‘Back in time for dinner’ at Western Sydney University
Professor Ian Anderson demonstrates the high-powered eggplants to the Ferrone family
The impressive $7 million, 1800sqm Glasshouse facility at Western Sydney University’s Hawkesbury campus will feature in the final episode of the ABC’s Back In Time For Dinner program on Tuesday, 10 July at 8.30pm.
The research facility, launched in 2017 as part of Australia’s first National Vegetable Protected Cropping Centre, is a joint initiative between Hort Innovation and Western Sydney University.
“The University, together with Hort Innovation, established the Glasshouse to provide a best-in-class facility that will teach farmers of the future, equipping them with the environmental knowledge they’ll need to succeed,” said Professor Ian Anderson, Director of the National Vegetable Protected Cropping Centre and the Hawkesbury Institute for the Environment (HIE).
“In its first year, the glasshouse delivered above all expectations, producing more than 3.5 tonnes of perfect quality produce – an impressive yield of up to 150 kilograms of produce per square metre – that included capsicums, cucumbers and eggplants.”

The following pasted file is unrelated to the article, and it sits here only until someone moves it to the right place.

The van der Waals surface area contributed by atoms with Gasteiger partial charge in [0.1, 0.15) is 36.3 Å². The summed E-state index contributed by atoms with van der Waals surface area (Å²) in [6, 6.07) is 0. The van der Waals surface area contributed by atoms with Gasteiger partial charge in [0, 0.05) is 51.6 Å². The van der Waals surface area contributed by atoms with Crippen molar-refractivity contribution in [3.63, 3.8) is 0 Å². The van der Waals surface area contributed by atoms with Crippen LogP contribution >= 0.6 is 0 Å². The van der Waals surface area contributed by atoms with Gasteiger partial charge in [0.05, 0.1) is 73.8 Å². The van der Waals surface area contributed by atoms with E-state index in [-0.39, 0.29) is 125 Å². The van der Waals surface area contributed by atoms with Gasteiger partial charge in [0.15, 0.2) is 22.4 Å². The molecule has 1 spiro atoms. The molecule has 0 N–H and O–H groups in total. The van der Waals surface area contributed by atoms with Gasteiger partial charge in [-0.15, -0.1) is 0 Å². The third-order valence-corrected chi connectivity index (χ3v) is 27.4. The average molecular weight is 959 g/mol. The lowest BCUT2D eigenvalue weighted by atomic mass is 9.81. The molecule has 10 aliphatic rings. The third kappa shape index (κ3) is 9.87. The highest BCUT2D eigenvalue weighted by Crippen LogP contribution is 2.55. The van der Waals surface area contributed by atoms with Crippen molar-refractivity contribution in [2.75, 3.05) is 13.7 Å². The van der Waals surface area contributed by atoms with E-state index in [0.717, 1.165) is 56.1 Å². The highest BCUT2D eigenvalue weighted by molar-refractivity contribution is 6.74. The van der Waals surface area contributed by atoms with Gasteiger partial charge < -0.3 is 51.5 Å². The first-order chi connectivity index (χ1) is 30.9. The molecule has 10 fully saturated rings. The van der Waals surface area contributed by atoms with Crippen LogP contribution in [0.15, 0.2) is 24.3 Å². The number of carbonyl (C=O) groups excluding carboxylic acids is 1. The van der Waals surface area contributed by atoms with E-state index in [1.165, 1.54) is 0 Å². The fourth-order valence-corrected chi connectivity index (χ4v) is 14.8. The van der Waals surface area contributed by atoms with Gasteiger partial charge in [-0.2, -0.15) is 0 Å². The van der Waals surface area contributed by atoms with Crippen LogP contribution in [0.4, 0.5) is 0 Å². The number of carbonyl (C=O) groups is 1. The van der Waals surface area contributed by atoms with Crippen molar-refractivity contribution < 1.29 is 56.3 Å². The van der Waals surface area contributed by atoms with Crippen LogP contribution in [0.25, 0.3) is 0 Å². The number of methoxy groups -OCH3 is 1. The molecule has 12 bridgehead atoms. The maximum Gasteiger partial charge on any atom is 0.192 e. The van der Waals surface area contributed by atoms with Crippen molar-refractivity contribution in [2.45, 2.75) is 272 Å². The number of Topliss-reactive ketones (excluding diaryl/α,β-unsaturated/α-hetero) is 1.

Western Sydney University’s world-leading research into protected food crop production will be the centerpiece of the finale of the seven-part ABC series, which will explores ‘future decades’ of food crop production and demonstrate the challenges that future food production faces.
The episode will follow the journey of a family as they visit some of Sydney’s best-known food and history landmarks, and meet some of the greats of Australian history including Dawn Fraser, Stephanie Alexander and Matt Moran. The uniting theme in all their experiences has been food and its place in Australian family life and culture.
As a location for the filming, Western Sydney University’s glasshouse captures the vision of the future theme in the final episode of the program, and represents the future of horticultural research, training and education in Australia and beyond.
“It was a personal privilege to demonstrate how Western Sydney University is driving the next phase of food production for a rapidly-growing population,” said Professor Anderson.
The final episode screens on ABC and iView on Tuesday 10th July 8.30 and again on Sunday 15 July at 6.00pm. Please visit www.westernsydney.edu.au/nvpcc (opens in a new window) for more on the Glasshouse.
The National Vegetable Protected Cropping Centre at Western Sydney University, and its associated research projects, are funded by Hort Innovation (opens in a new window) using grower levies and funds from the Australian Government, with co-investment from Western Sydney University.
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